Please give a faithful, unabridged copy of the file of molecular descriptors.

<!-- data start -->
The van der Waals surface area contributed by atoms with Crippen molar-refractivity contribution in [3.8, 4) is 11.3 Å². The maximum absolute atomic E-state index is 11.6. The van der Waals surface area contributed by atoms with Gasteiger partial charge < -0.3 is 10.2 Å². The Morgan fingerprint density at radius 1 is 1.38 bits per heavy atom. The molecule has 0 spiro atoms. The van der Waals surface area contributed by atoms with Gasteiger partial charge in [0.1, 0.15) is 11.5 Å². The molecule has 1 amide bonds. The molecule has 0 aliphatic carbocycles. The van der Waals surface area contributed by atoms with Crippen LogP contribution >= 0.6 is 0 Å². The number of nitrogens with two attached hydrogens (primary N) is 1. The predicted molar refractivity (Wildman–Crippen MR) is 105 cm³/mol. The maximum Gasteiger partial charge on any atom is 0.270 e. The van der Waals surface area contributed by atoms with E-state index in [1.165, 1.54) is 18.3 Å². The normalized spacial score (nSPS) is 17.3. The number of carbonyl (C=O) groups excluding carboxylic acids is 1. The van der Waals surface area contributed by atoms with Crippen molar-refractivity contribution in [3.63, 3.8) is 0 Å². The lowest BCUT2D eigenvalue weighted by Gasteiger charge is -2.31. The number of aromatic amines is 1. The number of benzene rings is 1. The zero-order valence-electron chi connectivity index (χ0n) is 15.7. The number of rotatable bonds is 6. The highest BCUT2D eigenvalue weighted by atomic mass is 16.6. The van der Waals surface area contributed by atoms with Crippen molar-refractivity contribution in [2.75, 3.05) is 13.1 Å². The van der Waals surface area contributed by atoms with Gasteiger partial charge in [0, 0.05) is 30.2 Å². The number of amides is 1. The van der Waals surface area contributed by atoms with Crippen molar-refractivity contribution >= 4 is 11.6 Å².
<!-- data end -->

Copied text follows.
The van der Waals surface area contributed by atoms with Crippen molar-refractivity contribution in [3.8, 4) is 11.3 Å². The maximum absolute atomic E-state index is 11.6. The van der Waals surface area contributed by atoms with Gasteiger partial charge < -0.3 is 10.2 Å². The Morgan fingerprint density at radius 1 is 1.38 bits per heavy atom. The molecule has 0 spiro atoms. The van der Waals surface area contributed by atoms with Gasteiger partial charge in [0.1, 0.15) is 11.5 Å². The molecule has 1 amide bonds. The molecule has 0 aliphatic carbocycles. The van der Waals surface area contributed by atoms with Crippen LogP contribution >= 0.6 is 0 Å². The number of nitrogens with two attached hydrogens (primary N) is 1. The predicted molar refractivity (Wildman–Crippen MR) is 105 cm³/mol. The maximum Gasteiger partial charge on any atom is 0.270 e. The van der Waals surface area contributed by atoms with E-state index in [1.165, 1.54) is 18.3 Å². The normalized spacial score (nSPS) is 17.3. The number of carbonyl (C=O) groups excluding carboxylic acids is 1. The van der Waals surface area contributed by atoms with Crippen molar-refractivity contribution in [3.63, 3.8) is 0 Å². The lowest BCUT2D eigenvalue weighted by Gasteiger charge is -2.31. The number of aromatic amines is 1. The number of benzene rings is 1. The zero-order valence-electron chi connectivity index (χ0n) is 15.7. The number of rotatable bonds is 6. The highest BCUT2D eigenvalue weighted by atomic mass is 16.6. The van der Waals surface area contributed by atoms with Crippen molar-refractivity contribution in [2.75, 3.05) is 13.1 Å². The van der Waals surface area contributed by atoms with Gasteiger partial charge in [0, 0.05) is 30.2 Å². The number of amides is 1. The van der Waals surface area contributed by atoms with Crippen molar-refractivity contribution >= 4 is 11.6 Å².